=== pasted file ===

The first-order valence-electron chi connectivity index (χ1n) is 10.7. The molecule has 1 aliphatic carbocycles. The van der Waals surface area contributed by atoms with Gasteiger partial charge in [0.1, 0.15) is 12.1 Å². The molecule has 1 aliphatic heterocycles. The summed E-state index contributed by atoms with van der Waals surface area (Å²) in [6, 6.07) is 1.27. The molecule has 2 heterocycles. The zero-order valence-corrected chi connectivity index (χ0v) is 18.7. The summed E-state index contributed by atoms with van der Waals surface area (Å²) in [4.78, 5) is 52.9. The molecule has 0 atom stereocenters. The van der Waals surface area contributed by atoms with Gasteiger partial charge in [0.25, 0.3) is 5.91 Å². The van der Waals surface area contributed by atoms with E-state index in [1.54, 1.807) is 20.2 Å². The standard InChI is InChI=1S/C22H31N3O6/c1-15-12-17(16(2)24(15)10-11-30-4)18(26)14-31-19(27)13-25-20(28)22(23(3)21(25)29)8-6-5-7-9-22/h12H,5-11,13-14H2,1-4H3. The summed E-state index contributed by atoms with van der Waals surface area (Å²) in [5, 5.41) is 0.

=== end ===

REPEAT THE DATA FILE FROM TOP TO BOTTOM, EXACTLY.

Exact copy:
The first-order valence-electron chi connectivity index (χ1n) is 10.7. The molecule has 1 aliphatic carbocycles. The van der Waals surface area contributed by atoms with Gasteiger partial charge in [0.1, 0.15) is 12.1 Å². The molecule has 1 aliphatic heterocycles. The summed E-state index contributed by atoms with van der Waals surface area (Å²) in [6, 6.07) is 1.27. The molecule has 2 heterocycles. The zero-order valence-corrected chi connectivity index (χ0v) is 18.7. The summed E-state index contributed by atoms with van der Waals surface area (Å²) in [4.78, 5) is 52.9. The molecule has 0 atom stereocenters. The van der Waals surface area contributed by atoms with Gasteiger partial charge in [0.25, 0.3) is 5.91 Å². The van der Waals surface area contributed by atoms with E-state index in [1.54, 1.807) is 20.2 Å². The standard InChI is InChI=1S/C22H31N3O6/c1-15-12-17(16(2)24(15)10-11-30-4)18(26)14-31-19(27)13-25-20(28)22(23(3)21(25)29)8-6-5-7-9-22/h12H,5-11,13-14H2,1-4H3. The summed E-state index contributed by atoms with van der Waals surface area (Å²) in [5, 5.41) is 0.